Full Text Available Summertime atmospheric toluene enhancements at Thompson Farm in the rural northeastern United States were unexpected and resulted in a toluene/benzene seasonal pattern that was distinctly different from that of other anthropogenic volatile organic compounds. Consequently, three hydrocarbon sources were investigated for potential contributions to the enhancements during 2004–2006. These included: (1 increased warm season fuel evaporation coupled with changes in reformulated gasoline (RFG content to meet US EPA summertime volatility standards, (2 local industrial emissions and (3 local vegetative emissions. The contribution of fuel evaporation emission to summer toluene mixing ratios was estimated to range from 16 to 30 pptv d−1, and did not fully account for the observed enhancements (20–50 pptv in 2004–2006. Static chamber measurements of alfalfa, a crop at Thompson Farm, and dynamic branch enclosure measurements of loblolly pine trees in North Carolina suggested vegetative emissions of 5 and 12 pptv d−1 for crops and coniferous trees, respectively. Toluene emission rates from alfalfa are potentially much larger as these plants were only sampled at the end of the growing season. Measured biogenic fluxes were on the same order of magnitude as the influence from gasoline evaporation and industrial sources (regional industrial emissions estimated at 7 pptv d−1 and indicated that local vegetative emissions make a significant contribution to summertime toluene enhancements. Additional studies are needed to characterize the variability and factors controlling toluene emissions from alfalfa and other vegetation types throughout the growing season.

  7. Biogenic emissions of isoprenoids and NO in China and comparison to anthropogenic emissions

    International Nuclear Information System (INIS)

    In this study, a regional dynamical model (WRF) is used to drive biogenic emission models to calculate high resolution (10 x 10 km) biogenic emissions of isoprene (C5H8), monoterpenes (C1H16), and nitric oxide (NO) in China. This high resolution biogenic inventory will be available for the community to study the effect of biogenic emissions on photochemical oxidants in China. The biogenic emissions are compared to anthropogenic emissions to gain insight on the potential impact of the biogenic emissions on tropospheric chemistry, especially ozone production in this region. The results show that the biogenic emissions in China exhibit strongly diurnal, seasonal, and spatial variations. The isoprenoid (including both isoprene and monoterpenes) emissions are closely correlated to tree density and strongly vary with season and local time. During winter (January), the biogenic isoprenoid emissions are the lowest, resulting from lower temperature and solar radiation, and highest in summer (July) due to higher temperature and solar radiation. The biogenic NO emissions are also higher during summer and lower during winter, but the magnitude of the seasonal variation is smaller than the emissions of isoprene and monoterpenes. The biogenic emissions of NO are widely spread out in the northern, eastern, and southern China regions, where high-density agricultural soil lands are located. Both biogenic NO and isoprenoid emissions are very small in western China. The calculated total biogenic emission budget is smaller than the total anthropogenic VOC emission budget in China. The biogenic isoprenoid and anthropogenic VOC emissions are 10.9 and 15.1 Tg year-1, respectively. The total biogenic and anthropogenic emissions of NO are 5.9 and 11.5 Tg(NO) year-1, respectively. The study shows that in central eastern China, the estimated biogenic emissions of isoprenoids are very small, and the anthropogenic emissions of VOCs are dominant in this region. However, in northeastern and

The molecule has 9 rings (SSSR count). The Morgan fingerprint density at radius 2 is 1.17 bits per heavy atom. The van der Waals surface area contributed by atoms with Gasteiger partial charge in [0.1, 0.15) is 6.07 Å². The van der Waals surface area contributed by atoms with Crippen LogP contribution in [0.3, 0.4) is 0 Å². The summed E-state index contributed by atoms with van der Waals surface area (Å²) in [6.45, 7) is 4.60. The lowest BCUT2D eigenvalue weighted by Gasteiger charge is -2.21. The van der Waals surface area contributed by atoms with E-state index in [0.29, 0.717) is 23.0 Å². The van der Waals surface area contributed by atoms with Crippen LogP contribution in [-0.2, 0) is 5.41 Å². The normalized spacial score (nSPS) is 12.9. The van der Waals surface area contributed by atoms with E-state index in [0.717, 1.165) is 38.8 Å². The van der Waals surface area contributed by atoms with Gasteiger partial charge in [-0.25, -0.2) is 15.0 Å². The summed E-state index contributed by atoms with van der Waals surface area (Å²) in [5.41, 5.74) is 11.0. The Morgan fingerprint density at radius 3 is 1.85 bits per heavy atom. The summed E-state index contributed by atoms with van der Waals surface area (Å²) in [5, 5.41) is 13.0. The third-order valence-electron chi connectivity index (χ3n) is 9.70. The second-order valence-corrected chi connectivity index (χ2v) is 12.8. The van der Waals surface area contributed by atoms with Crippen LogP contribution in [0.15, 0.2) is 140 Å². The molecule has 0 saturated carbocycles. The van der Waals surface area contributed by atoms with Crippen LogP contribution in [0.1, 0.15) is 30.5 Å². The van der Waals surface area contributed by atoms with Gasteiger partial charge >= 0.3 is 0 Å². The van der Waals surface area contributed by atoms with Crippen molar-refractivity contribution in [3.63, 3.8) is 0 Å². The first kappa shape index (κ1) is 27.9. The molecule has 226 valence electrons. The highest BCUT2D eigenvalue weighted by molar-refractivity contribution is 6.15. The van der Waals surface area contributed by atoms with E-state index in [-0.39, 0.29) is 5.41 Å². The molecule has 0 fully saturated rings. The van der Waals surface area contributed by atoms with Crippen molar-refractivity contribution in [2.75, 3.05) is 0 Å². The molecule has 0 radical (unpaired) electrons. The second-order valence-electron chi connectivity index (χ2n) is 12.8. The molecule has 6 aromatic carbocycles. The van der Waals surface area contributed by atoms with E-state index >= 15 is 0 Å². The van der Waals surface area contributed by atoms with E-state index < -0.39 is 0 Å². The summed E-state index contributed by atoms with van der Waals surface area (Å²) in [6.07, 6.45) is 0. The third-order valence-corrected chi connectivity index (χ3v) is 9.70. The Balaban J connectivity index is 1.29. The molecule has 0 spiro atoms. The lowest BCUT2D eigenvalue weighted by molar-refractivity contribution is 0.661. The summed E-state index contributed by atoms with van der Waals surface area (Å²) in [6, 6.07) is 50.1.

8. Source apportionment of sedimentary hydrocarbons in the Segara Anakan Nature Reserve, Indonesia.

    Science.gov (United States)

    Syakti, Agung Dhamar; Hidayati, Nuning Vita; Hilmi, Endang; Piram, Anne; Doumenq, Pierre

    2013-09-15